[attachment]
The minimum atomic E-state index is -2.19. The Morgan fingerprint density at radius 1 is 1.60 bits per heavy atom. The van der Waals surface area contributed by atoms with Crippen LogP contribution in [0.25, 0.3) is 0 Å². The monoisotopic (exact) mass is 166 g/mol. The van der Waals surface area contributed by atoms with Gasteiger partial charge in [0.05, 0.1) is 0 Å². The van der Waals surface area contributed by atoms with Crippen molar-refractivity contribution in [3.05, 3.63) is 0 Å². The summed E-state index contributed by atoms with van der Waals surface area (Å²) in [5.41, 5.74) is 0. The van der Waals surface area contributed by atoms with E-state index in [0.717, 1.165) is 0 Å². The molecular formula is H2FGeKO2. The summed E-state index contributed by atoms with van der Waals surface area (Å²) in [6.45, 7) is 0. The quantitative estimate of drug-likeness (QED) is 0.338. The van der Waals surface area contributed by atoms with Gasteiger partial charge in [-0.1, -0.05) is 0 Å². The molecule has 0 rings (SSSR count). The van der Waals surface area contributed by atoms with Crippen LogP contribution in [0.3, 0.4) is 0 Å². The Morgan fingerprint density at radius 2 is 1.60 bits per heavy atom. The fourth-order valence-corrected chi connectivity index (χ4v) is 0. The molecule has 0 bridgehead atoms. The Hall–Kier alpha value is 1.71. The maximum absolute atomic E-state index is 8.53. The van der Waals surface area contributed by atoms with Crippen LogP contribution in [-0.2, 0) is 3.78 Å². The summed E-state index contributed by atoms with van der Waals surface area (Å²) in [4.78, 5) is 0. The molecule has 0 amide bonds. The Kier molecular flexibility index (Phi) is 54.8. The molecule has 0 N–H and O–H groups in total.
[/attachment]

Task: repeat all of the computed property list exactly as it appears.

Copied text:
The minimum atomic E-state index is -2.19. The Morgan fingerprint density at radius 1 is 1.60 bits per heavy atom. The van der Waals surface area contributed by atoms with Crippen LogP contribution in [0.25, 0.3) is 0 Å². The monoisotopic (exact) mass is 166 g/mol. The van der Waals surface area contributed by atoms with Gasteiger partial charge in [0.05, 0.1) is 0 Å². The van der Waals surface area contributed by atoms with Crippen molar-refractivity contribution in [3.05, 3.63) is 0 Å². The summed E-state index contributed by atoms with van der Waals surface area (Å²) in [5.41, 5.74) is 0. The van der Waals surface area contributed by atoms with E-state index in [0.717, 1.165) is 0 Å². The molecular formula is H2FGeKO2. The summed E-state index contributed by atoms with van der Waals surface area (Å²) in [6.45, 7) is 0. The quantitative estimate of drug-likeness (QED) is 0.338. The van der Waals surface area contributed by atoms with Gasteiger partial charge in [-0.1, -0.05) is 0 Å². The molecule has 0 rings (SSSR count). The van der Waals surface area contributed by atoms with Crippen LogP contribution in [0.3, 0.4) is 0 Å². The Morgan fingerprint density at radius 2 is 1.60 bits per heavy atom. The fourth-order valence-corrected chi connectivity index (χ4v) is 0. The molecule has 0 bridgehead atoms. The Hall–Kier alpha value is 1.71. The maximum absolute atomic E-state index is 8.53. The van der Waals surface area contributed by atoms with Crippen LogP contribution in [-0.2, 0) is 3.78 Å². The summed E-state index contributed by atoms with van der Waals surface area (Å²) in [4.78, 5) is 0. The molecule has 0 amide bonds. The Kier molecular flexibility index (Phi) is 54.8. The molecule has 0 N–H and O–H groups in total.